A trader exits the New York Stock Exchange (NYSE) on Wall Street in New York City on May 12, 2023.
Angela Weiss | Afp | Getty Images
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The rally in the markets on Thursday was driven by bad things that didn’t happen – or at least seemed less likely to happen – rather than good things that did.
- Latest US Debt Ceiling News: House Speaker Kevin McCarthy said the House could vote on the matter as soon as next week. However, some Democrats worry that President Joe Biden is deferring to Republican demands, such as stricter labor requirements for federal aid programs.
- Major US stock indexes rose on Thursday, the second day in a row of advances. European markets also closed higher. Britain’s FTSE 100 added 0.25% despite British telecoms giant BT dropping 5% after it reported disappointing earnings and heavy job cuts.
- The US Supreme Court has left the legal shield protecting tech platforms from being held liable for their users’ posts. It’s a huge relief for tech companies like Meta, Twitter, and Alphabet, but the status of the law remains fraught: US lawmakers want to fix it, believing it protects big tech companies too much.
- Alibaba’s first-quarter revenue rose 2% year-on-year to CNY208.2 billion ($29.6 billion), although the figure fell short of analyst expectations. The Chinese tech giant also announced plans to spin off its cloud division as a separate, publicly traded company. Investors weren’t satisfied with what they heard: Shares of the US-listed company fell 5.4%.
- forefront Gold prices may have fallen in May, but UBS Global Wealth Management believes the metal could reach a record high of $2,100 an ounce. There are three reasons why UBS is so bullish on gold.
The markets witnessed the second positive day in a row, trying to put the losses of the past two weeks behind them. The S&P 500 was up about 1%, the Dow Jones Industrial Average was up 0.34%, and the Nasdaq Composite was up 1.5%.
With these numbers, the S&P and Nasdaq reached their highest levels since August 2022.
The rally in the markets on Thursday was driven by bad things that didn’t happen – or at least seemed less likely to happen – rather than good things that did. It is a reminder to investors that markets are often moved more by expectations than by actual events.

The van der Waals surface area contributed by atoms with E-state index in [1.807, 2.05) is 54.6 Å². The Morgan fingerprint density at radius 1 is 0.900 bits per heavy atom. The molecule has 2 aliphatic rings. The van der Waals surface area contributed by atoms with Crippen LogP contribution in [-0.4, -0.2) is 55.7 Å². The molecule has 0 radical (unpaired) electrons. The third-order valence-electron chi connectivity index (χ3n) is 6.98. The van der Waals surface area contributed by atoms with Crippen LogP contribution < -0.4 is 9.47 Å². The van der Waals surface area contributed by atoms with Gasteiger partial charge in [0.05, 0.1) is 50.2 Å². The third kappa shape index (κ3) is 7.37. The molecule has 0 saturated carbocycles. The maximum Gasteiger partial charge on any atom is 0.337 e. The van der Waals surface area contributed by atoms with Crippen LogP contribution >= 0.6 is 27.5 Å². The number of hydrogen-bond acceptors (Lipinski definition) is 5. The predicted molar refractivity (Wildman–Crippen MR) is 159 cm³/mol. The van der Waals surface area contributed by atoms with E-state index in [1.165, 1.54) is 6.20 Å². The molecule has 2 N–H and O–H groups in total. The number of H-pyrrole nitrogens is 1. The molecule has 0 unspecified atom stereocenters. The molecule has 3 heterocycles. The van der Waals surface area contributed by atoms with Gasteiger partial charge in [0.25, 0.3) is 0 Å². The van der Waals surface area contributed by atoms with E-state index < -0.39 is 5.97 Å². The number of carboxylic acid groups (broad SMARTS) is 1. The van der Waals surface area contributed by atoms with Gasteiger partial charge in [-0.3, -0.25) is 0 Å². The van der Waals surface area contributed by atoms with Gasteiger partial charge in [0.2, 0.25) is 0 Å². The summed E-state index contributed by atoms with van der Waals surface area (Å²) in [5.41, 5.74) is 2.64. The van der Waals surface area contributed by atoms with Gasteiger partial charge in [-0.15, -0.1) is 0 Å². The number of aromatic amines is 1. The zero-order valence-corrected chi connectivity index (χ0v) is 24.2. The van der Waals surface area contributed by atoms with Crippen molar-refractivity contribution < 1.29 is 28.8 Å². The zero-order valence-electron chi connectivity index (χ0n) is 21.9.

First, the probability of a US debt default is the lowest since discussions began in Washington. House Speaker McCarthy’s positive remarks on Thursday fueled optimism that the US will reach an agreement on the ceiling before June 1, when the country becomes unable to pay its debts.
Then, the Supreme Court decided not to remove the legal shield protecting tech companies from prosecution over their users’ posts. The companies most affected by the ruling rose with relief: Alphabet, which owns YouTube, added 1.65%, and Meta, Facebook’s parent company, rose 1.8% to a 52-week high (although the stock was also hit by Meta’s new AI). . Chips).
Yesterday was also a busy day for the Fed’s speakers.
Dallas Fed President Lori Logan, a voting member of the Federal Open Market Committee, believes that economic data does not support a pause in rate hikes. “It’s a long way from here to 2% inflation,” Logan said, noting that the inflation reading for the last quarter was, in fact, higher than the fourth quarter of 2022. St. Louis Fed President James Bullard even suggested higher rates like “ insurance against inflation.
Treasury yields rose in response to the comments, but investor relief around the debt ceiling was so strong that stock indexes were little affected by interest rates. As always, avoiding defeat can be more powerful than outright victory.
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